Cruel Capulet parents drive Juliet to her desperate action, and they pay the price. The only possible ending for Ratmansky is reconciliation between the feuding clans over the young lovers dead bodies. Look what you have wrought.

No wonder Nurse (Lorna Geddes’s acting is a delight, attractive and warm, with wonderful little touches) is Juliet’s refuge till she meets Romeo. Their bedroom scene—playful, funny, full of Juliet’s gentle sweetness—is more genuine than Juliet’s wedding night with her newly wed husband.

Heather Ogden is a perfect Juliet, light as air, lyrical, trusting, scared, determined to go through with Friar Lawrence’s sleeping potion trick. One could easily fall for her. In a brief scene, where she and Romeo are raised above the dancers at the ball, eyes only for each other, reaching out but separated by the crowd, Ratmansky captures the essence of the tragedy if not the drama.

One misses MacMillan in the Capulet ball scene, the choreography not finding traction in the music (Royal Ballet Sinfonia giving it a lot of wellie). A sword fight dance at a ball? The wall-to-wall laden banquet table at the back, however, provides a convenient excuse to clear the floor for the lover’s pas de deux, the court drawn to a sumptuous feast.

All visually striking, but not yet attaining Prokofiev’s dark tragedy-presaging tones: no shiver for Romeo and Juliet, dancing blindly towards their doom. Maybe it’s because Juliet’s Romeo, tall dark and handsome Guillaume Côté, is her real life husband. He will always catch her—from a high lift to a collapse on his shoulder. A handsome couple, perfect, safe, comfortable.

So far so entertaining: acrobatic mandolin dance by four masked carnival commedia dell’arte performers, local colour, cathedral arches, balcony scene more star-gazing than world-excluding passionate love. Then comes the turning point, the tense fight between Tybalt and Mercutio, well-tuned dancers well-matched.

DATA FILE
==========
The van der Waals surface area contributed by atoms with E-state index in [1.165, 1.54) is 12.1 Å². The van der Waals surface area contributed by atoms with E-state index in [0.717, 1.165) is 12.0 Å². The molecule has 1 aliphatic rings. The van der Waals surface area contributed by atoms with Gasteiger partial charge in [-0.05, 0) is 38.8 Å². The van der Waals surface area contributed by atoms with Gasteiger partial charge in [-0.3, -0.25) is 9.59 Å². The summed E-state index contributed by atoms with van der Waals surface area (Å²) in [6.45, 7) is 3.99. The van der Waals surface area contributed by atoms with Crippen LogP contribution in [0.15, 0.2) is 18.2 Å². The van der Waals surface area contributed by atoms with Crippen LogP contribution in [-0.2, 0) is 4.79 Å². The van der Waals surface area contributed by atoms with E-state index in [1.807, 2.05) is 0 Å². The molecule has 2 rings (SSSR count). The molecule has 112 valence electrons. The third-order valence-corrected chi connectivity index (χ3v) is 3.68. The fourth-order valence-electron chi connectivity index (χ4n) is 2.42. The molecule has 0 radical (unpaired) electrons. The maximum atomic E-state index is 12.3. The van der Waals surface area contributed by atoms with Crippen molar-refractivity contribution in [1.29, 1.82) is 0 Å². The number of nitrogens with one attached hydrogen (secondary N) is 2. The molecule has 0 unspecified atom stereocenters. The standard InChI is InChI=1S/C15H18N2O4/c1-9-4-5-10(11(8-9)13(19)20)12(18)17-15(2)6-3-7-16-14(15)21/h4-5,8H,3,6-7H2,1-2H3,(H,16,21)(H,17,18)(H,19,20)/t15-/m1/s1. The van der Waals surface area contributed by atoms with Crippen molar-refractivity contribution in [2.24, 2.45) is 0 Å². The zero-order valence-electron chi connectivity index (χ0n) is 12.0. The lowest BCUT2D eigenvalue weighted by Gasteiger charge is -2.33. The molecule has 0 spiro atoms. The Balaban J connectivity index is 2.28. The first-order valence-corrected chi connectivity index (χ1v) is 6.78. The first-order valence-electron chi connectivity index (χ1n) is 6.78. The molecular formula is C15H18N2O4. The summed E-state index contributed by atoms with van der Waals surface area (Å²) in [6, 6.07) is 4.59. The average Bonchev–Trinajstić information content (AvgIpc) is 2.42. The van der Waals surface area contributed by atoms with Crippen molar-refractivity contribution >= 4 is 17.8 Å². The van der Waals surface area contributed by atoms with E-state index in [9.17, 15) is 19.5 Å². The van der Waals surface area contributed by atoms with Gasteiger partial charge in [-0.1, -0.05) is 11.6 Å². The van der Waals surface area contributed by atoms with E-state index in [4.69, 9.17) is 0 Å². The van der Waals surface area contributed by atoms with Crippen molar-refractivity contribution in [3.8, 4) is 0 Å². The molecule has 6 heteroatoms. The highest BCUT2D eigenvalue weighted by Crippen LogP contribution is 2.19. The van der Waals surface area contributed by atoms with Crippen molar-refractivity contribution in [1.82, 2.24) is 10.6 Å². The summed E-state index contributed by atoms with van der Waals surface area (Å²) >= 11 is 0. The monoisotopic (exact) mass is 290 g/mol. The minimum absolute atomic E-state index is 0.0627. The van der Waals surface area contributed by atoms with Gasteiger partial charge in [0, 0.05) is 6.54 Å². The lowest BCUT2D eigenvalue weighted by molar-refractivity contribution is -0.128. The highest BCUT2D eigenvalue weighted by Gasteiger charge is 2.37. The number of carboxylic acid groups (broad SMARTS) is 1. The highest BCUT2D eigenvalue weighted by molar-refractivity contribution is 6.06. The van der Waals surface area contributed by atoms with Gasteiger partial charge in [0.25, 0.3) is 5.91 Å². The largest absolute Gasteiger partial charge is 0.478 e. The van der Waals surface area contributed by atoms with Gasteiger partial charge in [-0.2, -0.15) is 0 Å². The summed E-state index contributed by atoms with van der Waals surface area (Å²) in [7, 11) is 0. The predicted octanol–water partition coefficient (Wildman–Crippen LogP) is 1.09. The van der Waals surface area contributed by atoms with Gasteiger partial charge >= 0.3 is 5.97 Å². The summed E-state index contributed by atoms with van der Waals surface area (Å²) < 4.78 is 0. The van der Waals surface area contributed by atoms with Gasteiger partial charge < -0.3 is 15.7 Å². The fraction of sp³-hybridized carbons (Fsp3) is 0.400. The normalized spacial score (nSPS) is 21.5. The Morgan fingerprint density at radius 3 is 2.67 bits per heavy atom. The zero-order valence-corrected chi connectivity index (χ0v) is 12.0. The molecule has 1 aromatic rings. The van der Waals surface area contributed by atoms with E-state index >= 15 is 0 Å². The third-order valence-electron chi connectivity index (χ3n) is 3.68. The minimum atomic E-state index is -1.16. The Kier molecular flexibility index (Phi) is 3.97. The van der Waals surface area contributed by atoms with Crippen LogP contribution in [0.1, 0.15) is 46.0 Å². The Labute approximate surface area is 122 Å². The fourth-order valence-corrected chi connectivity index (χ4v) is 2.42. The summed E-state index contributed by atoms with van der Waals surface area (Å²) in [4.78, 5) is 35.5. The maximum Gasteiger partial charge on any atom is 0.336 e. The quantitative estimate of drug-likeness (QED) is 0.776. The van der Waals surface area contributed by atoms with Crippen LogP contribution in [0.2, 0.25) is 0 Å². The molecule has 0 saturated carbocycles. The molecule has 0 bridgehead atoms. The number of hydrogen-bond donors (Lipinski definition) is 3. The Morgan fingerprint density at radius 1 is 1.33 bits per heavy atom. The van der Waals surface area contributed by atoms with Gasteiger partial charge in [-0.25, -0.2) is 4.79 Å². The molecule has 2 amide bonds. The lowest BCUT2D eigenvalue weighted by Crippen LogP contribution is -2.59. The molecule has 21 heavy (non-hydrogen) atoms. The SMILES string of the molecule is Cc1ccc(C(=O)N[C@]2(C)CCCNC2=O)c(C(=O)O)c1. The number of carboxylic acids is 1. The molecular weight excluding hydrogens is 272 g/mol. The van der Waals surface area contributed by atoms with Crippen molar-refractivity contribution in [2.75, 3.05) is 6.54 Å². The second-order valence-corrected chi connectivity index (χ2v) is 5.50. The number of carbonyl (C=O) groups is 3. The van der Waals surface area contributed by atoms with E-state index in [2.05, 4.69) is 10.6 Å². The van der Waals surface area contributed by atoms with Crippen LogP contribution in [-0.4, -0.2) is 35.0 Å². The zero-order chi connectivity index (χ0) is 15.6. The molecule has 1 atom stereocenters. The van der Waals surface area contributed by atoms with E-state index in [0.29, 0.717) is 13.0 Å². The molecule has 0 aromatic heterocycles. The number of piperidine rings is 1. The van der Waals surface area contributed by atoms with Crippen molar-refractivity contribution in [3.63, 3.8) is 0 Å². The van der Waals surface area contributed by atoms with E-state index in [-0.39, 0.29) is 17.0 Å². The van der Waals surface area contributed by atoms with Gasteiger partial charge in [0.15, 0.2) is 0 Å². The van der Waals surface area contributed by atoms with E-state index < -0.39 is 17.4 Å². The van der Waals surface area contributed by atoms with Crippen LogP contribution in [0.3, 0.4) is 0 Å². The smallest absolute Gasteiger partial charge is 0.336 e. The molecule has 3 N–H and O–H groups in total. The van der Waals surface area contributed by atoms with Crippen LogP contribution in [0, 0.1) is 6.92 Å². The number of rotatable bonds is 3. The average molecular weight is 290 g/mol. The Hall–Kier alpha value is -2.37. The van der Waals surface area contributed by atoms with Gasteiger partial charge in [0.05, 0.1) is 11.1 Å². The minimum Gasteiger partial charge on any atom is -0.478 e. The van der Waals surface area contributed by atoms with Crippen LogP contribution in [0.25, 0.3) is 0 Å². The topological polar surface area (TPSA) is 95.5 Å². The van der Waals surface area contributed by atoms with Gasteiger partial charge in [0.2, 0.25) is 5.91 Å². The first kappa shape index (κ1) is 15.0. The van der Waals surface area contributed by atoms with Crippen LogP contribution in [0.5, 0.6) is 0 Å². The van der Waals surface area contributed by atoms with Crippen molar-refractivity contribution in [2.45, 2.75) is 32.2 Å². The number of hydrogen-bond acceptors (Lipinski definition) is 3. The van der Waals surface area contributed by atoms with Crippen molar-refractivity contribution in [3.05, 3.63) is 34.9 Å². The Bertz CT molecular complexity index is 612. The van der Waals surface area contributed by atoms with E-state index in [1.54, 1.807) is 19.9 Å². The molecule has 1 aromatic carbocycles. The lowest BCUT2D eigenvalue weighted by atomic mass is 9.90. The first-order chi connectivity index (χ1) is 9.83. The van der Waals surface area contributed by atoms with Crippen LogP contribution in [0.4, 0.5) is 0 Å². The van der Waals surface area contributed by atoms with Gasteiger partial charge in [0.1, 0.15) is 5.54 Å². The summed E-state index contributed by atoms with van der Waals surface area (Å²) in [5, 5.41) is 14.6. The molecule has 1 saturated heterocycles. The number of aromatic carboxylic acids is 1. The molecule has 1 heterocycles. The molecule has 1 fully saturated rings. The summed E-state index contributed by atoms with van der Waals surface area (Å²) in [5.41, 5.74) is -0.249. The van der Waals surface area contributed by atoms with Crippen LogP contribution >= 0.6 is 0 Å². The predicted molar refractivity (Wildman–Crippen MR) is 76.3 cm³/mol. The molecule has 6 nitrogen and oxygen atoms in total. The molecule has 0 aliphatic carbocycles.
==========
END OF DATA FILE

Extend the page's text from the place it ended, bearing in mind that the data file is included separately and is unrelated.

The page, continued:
Mercutio’s tragi-comic end, and emotion finally kicks in. Romeo bites the bullet, though how a softy like him beats Tybalt beats me. Exiled, visions of Juliet pursue him in the crowd.

Events come fast and tense now. The child abuse, the fainting desperation (Juliet wilts in her parents and Paris’s encircling suffocating arms), the potion, the finding of her cold body behind the curtains of her safe-haven bed...

Clarity in the telling seems to be Ratmansky’s goal. He has Friar Lawrence explain to Juliet how the potion will work in a split screen staging, a doppelgänger Juliet and Romeo in a dumb show behind black gauze.

Romeo finds Juliet’s body in the family crypt, takes his poison, her hand in his, and sees her wake up. A final pas de deux before the tragedy of the situation sinks in. Time to dance, but no time for a remedy? Finally, the music and the performances come together and prickle the eyes and my stony heart.

Ratmansky delivers: through admirable mime, acting, and dance, tragedy and folly underlined. In de-cluttering the stage, had Ratmansky de-cluttered the emotions? I was beginning to think so. And then he does it. The heart does break.

Reviewer: Vera Liber